No improvement in learning: The most comprehensive study of de-regulated “charter” schools, conducted by conservative economists at Stanford University, examined education results among students at 2,400 charter schools nationally. They found 83% of charter schools perform either worse or no better than public schools.
Merit pay: The new wave of corporate reformers have argued that
merit pay is vital to incentivize” and reward better-performing teachers. But a 2010 Vanderbilt University study clearly demonstrated that merit pay does not generate higher standardized testing.
A National Research Council report, backing up numerous other studies, found that standardized test scores fail to effectively measure student learning The main result observed by Ravitch has been the tendency of school curriculums to get narrower and narrower, focusing almost exclusively on “teaching to the test” in reading and math. Supposed “success” stories of market-based, mayor-driven “reform” in Chicago and New York quickly unraveled once newspapers began independently evaluating the test scores of students.
Nonetheless, the combined PR clout of the Gates, Broad, and Walton
foundations has generated a massive wave of favorable publicity for
their crusade against what Ravitch called “the Bad Teacher Syndrome. This included a cover story in Newsweek, a weeklong series on NBC that “celebrated privatization and scapegoating teachers,” as Ravitch put it, and two segments of Oprah devoted to discussing Waiting for Superman, which Ravitch called a badly-biased documentary.
All of these high-profile attacks on teachers, their unions, and union-won rights avoid the real causes of poor school performance. “Most of the nations that the US is comparing itself with have much lower rates of poverty among their children. It’s 20% nationally here, and I know it’s much higher in this community.” (32 percent of children in Milwaukee are poor.)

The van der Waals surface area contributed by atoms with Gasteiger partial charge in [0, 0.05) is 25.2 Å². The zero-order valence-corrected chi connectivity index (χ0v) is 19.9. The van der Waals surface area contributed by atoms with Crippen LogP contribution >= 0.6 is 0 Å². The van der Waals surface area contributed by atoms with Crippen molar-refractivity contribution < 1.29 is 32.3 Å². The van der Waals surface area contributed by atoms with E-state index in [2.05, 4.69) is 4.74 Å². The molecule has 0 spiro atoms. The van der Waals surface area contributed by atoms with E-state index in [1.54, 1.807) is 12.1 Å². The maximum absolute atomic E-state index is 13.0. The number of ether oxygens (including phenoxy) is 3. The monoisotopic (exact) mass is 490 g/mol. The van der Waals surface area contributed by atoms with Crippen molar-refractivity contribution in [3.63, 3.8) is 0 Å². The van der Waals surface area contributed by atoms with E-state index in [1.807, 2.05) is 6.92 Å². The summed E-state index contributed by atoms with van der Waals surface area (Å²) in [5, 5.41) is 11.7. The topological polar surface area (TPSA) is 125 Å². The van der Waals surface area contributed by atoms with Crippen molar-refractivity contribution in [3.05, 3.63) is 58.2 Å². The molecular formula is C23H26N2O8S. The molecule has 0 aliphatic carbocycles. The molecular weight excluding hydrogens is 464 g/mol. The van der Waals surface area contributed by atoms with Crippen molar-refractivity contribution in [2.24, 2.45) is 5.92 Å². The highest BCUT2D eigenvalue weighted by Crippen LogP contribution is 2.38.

“Poor performance is mostly due to poverty and racial isolation,” Raitch said. Barkan further illuminated this point in Dissent:
The most recent results (2006) showed the following: students in US schools where the poverty rate was less than 10% rnked first in reading, first in cience, and third in math. But as the poverty rate rose till higher, students ranked lower and lower.
Twenty percent of all U.S. schools have poverty rates over 75%. The problem is not public schools; it is poverty.
And as dozens of studies have shown, the gap in cognitive, physical, and social development between children in poverty and middle-class children is set by age three.
The over-emphasis on testing, the targeting of teachers, the senseless closing of schools, and the substitution of a market model for the basic democratic right of public education are all generating an increasingly vocal backlash from both teachers and parents.
“Teachers are going to be marching on Washington D.C. July 28 to 30 to protest the ‘testing and punishment’ regime in education,” Ravitch announced.
The top-down corporate-style reform championed by Obama and the billionaires threatens a further deterioration of education for poor kids, and is an imminent threat to America’s democratic traditions, Ravitch concluded.
This article was originally published on Working In These Times.